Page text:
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      Frequently Asked Questions About Celiac Disease   09/30/2015

      This Celiac.com FAQ on celiac disease will guide you to all of the basic information you will need to know about the disease, its diagnosis, testing methods, a gluten-free diet, etc.   Subscribe to FREE Celiac.com email alerts What are the major symptoms of celiac disease? Celiac Disease Symptoms What testing is available for celiac disease? - list blood tests, endo with biopsy, genetic test and enterolab (not diagnostic) Celiac Disease Screening Interpretation of Celiac Disease Blood Test Results Can I be tested even though I am eating gluten free? How long must gluten be taken for the serological tests to be meaningful? The Gluten-Free Diet 101 - A Beginner's Guide to Going Gluten-Free Is celiac inherited? Should my children be tested? Ten Facts About Celiac Disease Genetic Testing Is there a link between celiac and other autoimmune diseases? Celiac Disease Research: Associated Diseases and Disorders Is there a list of gluten foods to avoid? Unsafe Gluten-Free Food List (Unsafe Ingredients) Is there a list of gluten free foods? Safe Gluten-Free Food List (Safe Ingredients) Gluten-Free Alcoholic Beverages Distilled Spirits (Grain Alcohols) and Vinegar: Are they Gluten-Free? Where does gluten hide? Additional Things to Beware of to Maintain a 100% Gluten-Free Diet Free recipes: Gluten-Free Recipes Where can I buy gluten-free stuff? Support this site by shopping at The Celiac.com Store.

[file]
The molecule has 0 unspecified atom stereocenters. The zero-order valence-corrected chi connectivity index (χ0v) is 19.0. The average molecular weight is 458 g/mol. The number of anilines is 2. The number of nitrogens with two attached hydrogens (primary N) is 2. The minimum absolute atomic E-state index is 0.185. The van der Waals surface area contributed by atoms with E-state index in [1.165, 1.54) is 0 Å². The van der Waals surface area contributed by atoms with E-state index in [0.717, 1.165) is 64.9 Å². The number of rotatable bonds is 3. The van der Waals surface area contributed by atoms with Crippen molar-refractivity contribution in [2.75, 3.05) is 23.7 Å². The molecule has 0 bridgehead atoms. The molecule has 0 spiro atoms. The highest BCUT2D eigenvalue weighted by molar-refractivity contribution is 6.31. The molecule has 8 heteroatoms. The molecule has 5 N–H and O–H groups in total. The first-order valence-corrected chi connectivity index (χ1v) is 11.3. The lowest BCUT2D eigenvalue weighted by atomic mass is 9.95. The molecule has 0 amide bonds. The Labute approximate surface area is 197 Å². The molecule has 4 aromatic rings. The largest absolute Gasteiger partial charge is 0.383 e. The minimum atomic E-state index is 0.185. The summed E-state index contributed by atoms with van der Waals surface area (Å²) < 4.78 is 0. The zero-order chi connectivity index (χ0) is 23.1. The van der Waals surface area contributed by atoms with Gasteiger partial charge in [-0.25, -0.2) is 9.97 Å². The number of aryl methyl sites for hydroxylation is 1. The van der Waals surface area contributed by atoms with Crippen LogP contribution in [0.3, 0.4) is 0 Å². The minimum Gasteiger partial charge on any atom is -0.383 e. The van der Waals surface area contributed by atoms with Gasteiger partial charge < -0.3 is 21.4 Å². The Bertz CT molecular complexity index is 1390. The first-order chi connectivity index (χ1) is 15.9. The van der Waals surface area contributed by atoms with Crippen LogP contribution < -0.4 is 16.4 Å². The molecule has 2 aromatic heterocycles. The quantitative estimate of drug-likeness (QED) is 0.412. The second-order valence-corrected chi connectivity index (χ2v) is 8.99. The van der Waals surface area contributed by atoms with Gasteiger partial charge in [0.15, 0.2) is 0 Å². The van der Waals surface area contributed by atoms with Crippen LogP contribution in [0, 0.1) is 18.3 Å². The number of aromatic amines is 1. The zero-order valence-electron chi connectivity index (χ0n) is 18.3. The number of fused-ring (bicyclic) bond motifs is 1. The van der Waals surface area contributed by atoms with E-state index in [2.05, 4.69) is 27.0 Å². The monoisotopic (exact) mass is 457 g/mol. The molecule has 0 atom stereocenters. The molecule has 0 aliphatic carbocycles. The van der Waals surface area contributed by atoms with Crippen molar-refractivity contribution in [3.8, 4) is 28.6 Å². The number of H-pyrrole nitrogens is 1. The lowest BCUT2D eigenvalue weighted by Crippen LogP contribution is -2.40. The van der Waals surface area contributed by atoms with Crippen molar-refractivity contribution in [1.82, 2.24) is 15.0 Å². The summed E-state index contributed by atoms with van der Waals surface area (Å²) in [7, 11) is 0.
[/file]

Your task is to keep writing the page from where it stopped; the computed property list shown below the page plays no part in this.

New To This - A Few Questions
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4 posts in this topic

I was actually diagnosed with celiac disease in 1998 but after a misunderstanding between my PCP and myself (I hadn't realized that he had tested me, let alone that the results were very positive), and because I was pretty much symptom free, I did not take on the gluten-free diet at that point. Now, after losing my 23w old fetus and nearly my life to pneumoccal sepsis, my previous celiac disease diagnosis has come back to the forefront. I just started the diet 2 days ago and seem to be doing okay - my family eats a wholesome diet with much cooked from scratch so I am hoping with keeping an eye out, we wil manage.

I am worried about accidental exposures though through flavourings and coloring etc. For example, do I have to worry about any sodas? I am also wondering about food prep. The rest of my family are staying on a regular diet for now (we are in the process of having my 2 young children tested). Do I need to worry about touching pasta that may be cooked for them, or cereals that I serve them? What about my breadmaker? It has been previously used with wheat flour, do I have to trash it, or will a thorough cleaning do? It seems to me like a stupid question, but I just don't want to miss anything. I am sick and tired of being so utterly exhausted and really want this diet to work for me.